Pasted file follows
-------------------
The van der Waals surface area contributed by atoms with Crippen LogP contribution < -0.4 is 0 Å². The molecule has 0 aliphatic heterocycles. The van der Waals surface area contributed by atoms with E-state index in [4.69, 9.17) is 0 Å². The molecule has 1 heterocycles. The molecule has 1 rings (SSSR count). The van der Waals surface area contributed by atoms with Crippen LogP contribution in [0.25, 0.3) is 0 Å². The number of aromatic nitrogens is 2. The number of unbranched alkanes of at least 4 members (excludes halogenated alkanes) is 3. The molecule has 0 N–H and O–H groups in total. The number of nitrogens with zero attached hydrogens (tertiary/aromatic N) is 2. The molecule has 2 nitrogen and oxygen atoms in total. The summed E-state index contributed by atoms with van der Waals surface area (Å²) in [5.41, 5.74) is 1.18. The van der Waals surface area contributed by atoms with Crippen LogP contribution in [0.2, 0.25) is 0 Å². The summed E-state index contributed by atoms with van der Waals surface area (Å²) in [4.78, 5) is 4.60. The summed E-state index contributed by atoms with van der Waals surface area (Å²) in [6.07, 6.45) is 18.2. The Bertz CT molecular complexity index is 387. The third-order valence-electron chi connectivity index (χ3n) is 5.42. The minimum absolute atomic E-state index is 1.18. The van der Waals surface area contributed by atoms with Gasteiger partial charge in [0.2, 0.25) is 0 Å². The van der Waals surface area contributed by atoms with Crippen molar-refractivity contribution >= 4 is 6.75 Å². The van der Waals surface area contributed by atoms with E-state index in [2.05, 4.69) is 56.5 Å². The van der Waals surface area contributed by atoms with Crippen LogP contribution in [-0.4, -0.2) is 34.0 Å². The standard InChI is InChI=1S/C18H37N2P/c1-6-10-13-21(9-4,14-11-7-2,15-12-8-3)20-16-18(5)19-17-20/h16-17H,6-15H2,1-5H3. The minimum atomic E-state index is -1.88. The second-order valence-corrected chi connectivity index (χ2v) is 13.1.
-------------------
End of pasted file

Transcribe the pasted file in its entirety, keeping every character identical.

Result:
The van der Waals surface area contributed by atoms with Crippen LogP contribution < -0.4 is 0 Å². The molecule has 0 aliphatic heterocycles. The van der Waals surface area contributed by atoms with E-state index in [4.69, 9.17) is 0 Å². The molecule has 1 heterocycles. The molecule has 1 rings (SSSR count). The van der Waals surface area contributed by atoms with Crippen LogP contribution in [0.25, 0.3) is 0 Å². The number of aromatic nitrogens is 2. The number of unbranched alkanes of at least 4 members (excludes halogenated alkanes) is 3. The molecule has 0 N–H and O–H groups in total. The number of nitrogens with zero attached hydrogens (tertiary/aromatic N) is 2. The molecule has 2 nitrogen and oxygen atoms in total. The summed E-state index contributed by atoms with van der Waals surface area (Å²) in [5.41, 5.74) is 1.18. The van der Waals surface area contributed by atoms with Crippen LogP contribution in [0.2, 0.25) is 0 Å². The summed E-state index contributed by atoms with van der Waals surface area (Å²) in [4.78, 5) is 4.60. The summed E-state index contributed by atoms with van der Waals surface area (Å²) in [6.07, 6.45) is 18.2. The Bertz CT molecular complexity index is 387. The third-order valence-electron chi connectivity index (χ3n) is 5.42. The minimum absolute atomic E-state index is 1.18. The van der Waals surface area contributed by atoms with Gasteiger partial charge in [0.2, 0.25) is 0 Å². The van der Waals surface area contributed by atoms with Crippen molar-refractivity contribution >= 4 is 6.75 Å². The van der Waals surface area contributed by atoms with E-state index in [2.05, 4.69) is 56.5 Å². The van der Waals surface area contributed by atoms with Crippen LogP contribution in [-0.4, -0.2) is 34.0 Å². The standard InChI is InChI=1S/C18H37N2P/c1-6-10-13-21(9-4,14-11-7-2,15-12-8-3)20-16-18(5)19-17-20/h16-17H,6-15H2,1-5H3. The minimum atomic E-state index is -1.88. The second-order valence-corrected chi connectivity index (χ2v) is 13.1.